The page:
*by Stephenie Meyer*

TWILIGHT - chapter 16 - CARLISLE

He paused, getting back into his story. Reflexively, his eyes flickered to another picture - the most colorful of them all, the most ornately framed, and the largest; it was twice as wide as the door it hung inayofuata to. The canvas overflowed with bright figures and swirling robes, writhing around long pillars and off marbles balconies. I couldn't tell if it represented Greek mythology, au if the characters floating in the clouds above were meant to be biblical.
"Carlisle swam to France, and continued on through Europe, to the universities there. kwa night he studied music, science, medicine - and found his calling, his penance, in that, in saving human lives." His expression became awed, almost reverent. "I can't adequately describe the struggle; it took Carlisle two centuries of torturous effort to perfect his self-control. Now he is all but immune to the scent of human blood, and he is able to do the work he loves without agony. He finds a great deal of peace there, st the hospital...." Edward stared off into space for a long moment. Suddenly he seemed to recall his purpose. He tapped his fingers against the huge painting in front of us.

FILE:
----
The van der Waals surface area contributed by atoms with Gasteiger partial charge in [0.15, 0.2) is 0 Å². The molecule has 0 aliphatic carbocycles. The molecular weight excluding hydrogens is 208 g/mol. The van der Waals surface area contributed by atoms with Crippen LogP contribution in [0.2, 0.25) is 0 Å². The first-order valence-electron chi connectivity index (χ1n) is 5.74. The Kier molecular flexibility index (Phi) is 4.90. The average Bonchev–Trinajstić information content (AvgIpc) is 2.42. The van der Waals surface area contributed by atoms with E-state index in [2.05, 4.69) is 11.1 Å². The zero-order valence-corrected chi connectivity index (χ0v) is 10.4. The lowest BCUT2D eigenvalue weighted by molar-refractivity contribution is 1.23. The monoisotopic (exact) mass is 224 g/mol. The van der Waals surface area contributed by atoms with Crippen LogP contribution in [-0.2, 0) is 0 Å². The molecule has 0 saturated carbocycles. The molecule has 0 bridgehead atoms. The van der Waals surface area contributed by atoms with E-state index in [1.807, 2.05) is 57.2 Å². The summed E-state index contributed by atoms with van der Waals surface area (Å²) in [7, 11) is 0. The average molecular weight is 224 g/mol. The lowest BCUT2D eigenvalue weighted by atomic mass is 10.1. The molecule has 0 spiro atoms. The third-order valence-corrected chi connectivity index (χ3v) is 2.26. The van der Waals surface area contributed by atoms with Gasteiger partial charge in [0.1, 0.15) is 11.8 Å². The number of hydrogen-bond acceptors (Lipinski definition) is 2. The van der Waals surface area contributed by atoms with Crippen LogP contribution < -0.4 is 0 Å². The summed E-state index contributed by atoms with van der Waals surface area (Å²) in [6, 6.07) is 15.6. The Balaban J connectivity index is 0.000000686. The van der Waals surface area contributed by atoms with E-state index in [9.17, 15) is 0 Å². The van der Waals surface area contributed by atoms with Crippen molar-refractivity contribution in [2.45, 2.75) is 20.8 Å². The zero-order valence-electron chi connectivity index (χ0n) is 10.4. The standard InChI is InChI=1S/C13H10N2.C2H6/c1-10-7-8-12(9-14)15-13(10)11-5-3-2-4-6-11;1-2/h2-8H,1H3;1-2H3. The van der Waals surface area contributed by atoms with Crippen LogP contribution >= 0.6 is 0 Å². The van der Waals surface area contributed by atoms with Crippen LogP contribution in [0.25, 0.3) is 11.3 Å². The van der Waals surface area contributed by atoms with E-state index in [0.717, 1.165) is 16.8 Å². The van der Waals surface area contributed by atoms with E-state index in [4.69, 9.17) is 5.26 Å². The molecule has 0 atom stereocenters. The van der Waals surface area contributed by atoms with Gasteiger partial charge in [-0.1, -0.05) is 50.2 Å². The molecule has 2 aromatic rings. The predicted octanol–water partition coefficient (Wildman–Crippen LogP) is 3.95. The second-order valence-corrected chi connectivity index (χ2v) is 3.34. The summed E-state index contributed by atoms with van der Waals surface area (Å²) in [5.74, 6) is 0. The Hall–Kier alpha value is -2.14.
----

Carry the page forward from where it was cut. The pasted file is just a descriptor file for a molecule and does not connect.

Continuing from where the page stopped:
"He was studying in Italy when he discovered the others there. They were much zaidi civilized and educated than the wraiths of the London sewers."
He touched a comparatively sedate quartet of figures painted on the highest balcony, looking down calmly on the mayhem below them. I examined the grouping carefully and realized, with a startled laugh, that I recognized the golden-haired man.
"Solimena was greatly inspired kwa Carlisle's friends. He often painted them as gods," Edward chuckled. "Aro, Marcus, Caius," he said, indicating the other three, two black-haired, one snowy-white. "Nighttime patrons of the arts."
"What happened to them?" I wondered aloud, my fingertips hovering a centimeter from the figures on the canvas.